Sunday, February 05, 2023

Review Elvis 1957 April 4 to April 30 Book

Released early January 2022 was the latest addition to Paul Bélard’s visual biography series. This installment covers April 4th to 30th. Let’s have a look at this new Elvis Presley time-capsule. 




With over 20 titles in this series, this volume follows the design we know by now: a mainly black and white illustrated day-by-day account of Elvis’ whereabouts in a certain time-frame. Added to the photographs are original newspaper reviews and articles (also by teenagers from Philadelphia schools), memorabilia and observations from the author. This additional material makes the photographs come alive. 


The author has to find a balance between adding the available photographic material and telling the complete story for the period he covers. Readers wanting to dive into certain sections on the Elvis Presley time-line are well served. 

Bélard’s series of books are not deluxe coffee table releases. Fans of high resolution photographs should look for the book by Erik Lorenzen like ‘Greater Than Ever - A Touch of Gold Lame’ or ‘Elvis In Person, One Night in Toronto April 2, 1957’ or one of the Ger Rijff originals covering this era.




This book is the second volume in this series on 1957, the previously released ‘Elvis In Hawaii’ covers the month November. 


April 1957 started out with a clash between Elvis Presley and the Catholic Church in Canada, and Elvis lost … Due to pressure from the omnipresent and very powerful Catholic Church Elvis was kicked out of Canada and his Montreal concert (April 4th) was cancelled. He continued his tour and travelled to Philadelphia for two shows. The review of the shows in the Philadelphia Evening Bulletin read like a summary of Elvis meteoric rise to fame and society’s (and for that matter the Church’s reaction) to “the former Tennessee truck driver” with headers like "Hysterical Mob Drowns Out Elvis’ Rock ‘n’ Roll Songs", "Rhythm in the day and Blues in the Night ... If He Doesn’t Slow Up, He May Burn Himself Out" and “Bedlam at the Arena. Elvis Rocks, His Fans Roll”. 


The articles state: “The audience screamed, yelled, clapped, stomped and popped flashbulbs at the Caruso of rock ‘n’ roll. Anybody who wanted to hear Elvis had a pretty hard time. The shrieking was so loud that there wouldn’t have been an eardrum intact if there had been a full house at the Arena, 46th and Market Sts. Less than half of the 6,500 seats were filled at each of the shows last night, at 7 and 9 P.M. … 


Every new gesture and wiggle brought a variance in pitch from the howl of the audience, mostly young girls. It was rare that a word could be discerned even by those standing only a few feet from the stage. … There was little disturbance, except for the earsplitting screaming. Policemen stopped a few girls from rushing down the aisles on several occasions.”


Newspapers reports like this are the beauty of Bélard’s series as they illustrate the timeboxes he compiles for us. Browsing through the book he offers us more insights in how “Mr. Dynamite blasted onto the scene” and how Elvis was perceived, during the halcyon days of "Presley mania". All presented in a day-by-day format and illustrated with photographs.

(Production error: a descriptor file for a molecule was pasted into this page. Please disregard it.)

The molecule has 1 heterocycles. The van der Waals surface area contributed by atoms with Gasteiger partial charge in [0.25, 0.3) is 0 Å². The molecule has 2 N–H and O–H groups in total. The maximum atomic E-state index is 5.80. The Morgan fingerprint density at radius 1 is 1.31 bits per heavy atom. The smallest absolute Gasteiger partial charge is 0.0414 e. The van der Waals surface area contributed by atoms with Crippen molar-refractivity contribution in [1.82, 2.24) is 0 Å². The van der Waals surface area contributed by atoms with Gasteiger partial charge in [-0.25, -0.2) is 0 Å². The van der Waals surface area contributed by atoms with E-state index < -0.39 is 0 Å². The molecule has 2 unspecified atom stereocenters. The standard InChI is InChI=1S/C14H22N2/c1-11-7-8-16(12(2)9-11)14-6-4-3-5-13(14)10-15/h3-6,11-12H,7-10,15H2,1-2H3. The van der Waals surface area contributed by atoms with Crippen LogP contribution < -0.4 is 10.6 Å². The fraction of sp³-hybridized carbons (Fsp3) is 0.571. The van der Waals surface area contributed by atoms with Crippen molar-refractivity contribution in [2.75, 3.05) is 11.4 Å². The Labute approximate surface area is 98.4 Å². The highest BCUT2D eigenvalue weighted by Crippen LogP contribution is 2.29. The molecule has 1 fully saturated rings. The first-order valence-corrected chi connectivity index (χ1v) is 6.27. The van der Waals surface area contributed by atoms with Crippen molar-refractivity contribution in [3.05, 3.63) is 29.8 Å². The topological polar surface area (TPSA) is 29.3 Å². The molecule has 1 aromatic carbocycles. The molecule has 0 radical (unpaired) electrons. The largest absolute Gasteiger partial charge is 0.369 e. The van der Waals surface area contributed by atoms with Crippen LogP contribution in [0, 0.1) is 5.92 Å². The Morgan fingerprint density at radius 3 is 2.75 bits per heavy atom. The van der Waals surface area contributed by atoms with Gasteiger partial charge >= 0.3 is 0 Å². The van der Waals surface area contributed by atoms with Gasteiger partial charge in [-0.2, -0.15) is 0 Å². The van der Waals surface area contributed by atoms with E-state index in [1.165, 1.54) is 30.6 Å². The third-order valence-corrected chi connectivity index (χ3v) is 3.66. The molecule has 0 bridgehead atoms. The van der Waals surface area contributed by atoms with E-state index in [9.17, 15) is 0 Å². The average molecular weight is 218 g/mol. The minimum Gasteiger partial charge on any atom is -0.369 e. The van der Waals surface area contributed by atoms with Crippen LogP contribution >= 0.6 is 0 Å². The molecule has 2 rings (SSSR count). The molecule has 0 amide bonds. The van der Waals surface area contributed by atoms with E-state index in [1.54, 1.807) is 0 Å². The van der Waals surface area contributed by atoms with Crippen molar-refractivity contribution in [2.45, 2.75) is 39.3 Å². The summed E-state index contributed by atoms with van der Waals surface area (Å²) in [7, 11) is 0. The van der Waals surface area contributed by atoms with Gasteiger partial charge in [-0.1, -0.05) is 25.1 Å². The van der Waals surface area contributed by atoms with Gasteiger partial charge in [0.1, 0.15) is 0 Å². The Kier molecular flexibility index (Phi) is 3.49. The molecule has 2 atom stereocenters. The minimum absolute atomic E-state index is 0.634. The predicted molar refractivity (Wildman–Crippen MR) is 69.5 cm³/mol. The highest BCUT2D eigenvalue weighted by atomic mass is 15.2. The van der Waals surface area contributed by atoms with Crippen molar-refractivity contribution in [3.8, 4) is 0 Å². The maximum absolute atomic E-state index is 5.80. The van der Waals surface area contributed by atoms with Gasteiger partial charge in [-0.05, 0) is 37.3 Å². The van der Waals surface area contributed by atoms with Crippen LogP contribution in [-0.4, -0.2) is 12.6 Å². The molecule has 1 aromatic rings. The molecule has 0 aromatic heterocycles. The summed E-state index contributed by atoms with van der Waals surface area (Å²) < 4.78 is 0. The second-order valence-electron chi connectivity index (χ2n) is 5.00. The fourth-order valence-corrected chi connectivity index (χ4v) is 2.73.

Also great to see that Elvis borrowed Scotty’s Gibson L5 guitar to accompany himself on ‘One Night’ in Philadelphia or the screencaps from a screentest for the then forthcoming movie ‘Jailhouse Rock’, filmed backstage. It consisted of Elvis close-ups, mostly smiling, then playing with his guitar for a while, before ending standing up and waving at the camera, much like the screentest he did at Paramount Studios almost a year earlier to the date. 


We also learn about the caring side of Elvis. After receiving his copy of ‘The Elvis Game’ he presents it to young polio victims and later on in the book we see that Elvis buys the first button for Coffee Day for Crippled Children in Memphis. So perhaps he isn’t as evil as some of the media make him out to be … The release of Extended Play ‘Peace In The Valley’ illustrated another side of our man and his link to his faith. 


The shots of Elvis’ performance at the Sports Arena in Philadelphia, Pennsylvania are great to watch. Wearing his Gold Lame jacket there is no doubt who the new King is. Although there are still signs of rebellion to the new King among the 5,329 people in the arena, as the new ruler (actually his guitar) got egged during the show. 

Other images from April 1957 show Elvis welcoming Yvonne Lyme, the installation of the famous musical gates at Graceland - including the sales receipt for the gates - and Elvis recording the ‘Jailhouse Rock’ soundtrack.




The beauty of this series are the day-by-day walk throughs of era’s from the Elvis Presley timeline in a pleasing mix of the visual, the narrative and archival material. It shows a very busy schedule for our man (with one month of time, spread over 200 pages) with the many recognizable topics we as fans know so well. Seeing is presented like this, we see what we kind-off take for granted as part of Elvis’ history and legacy.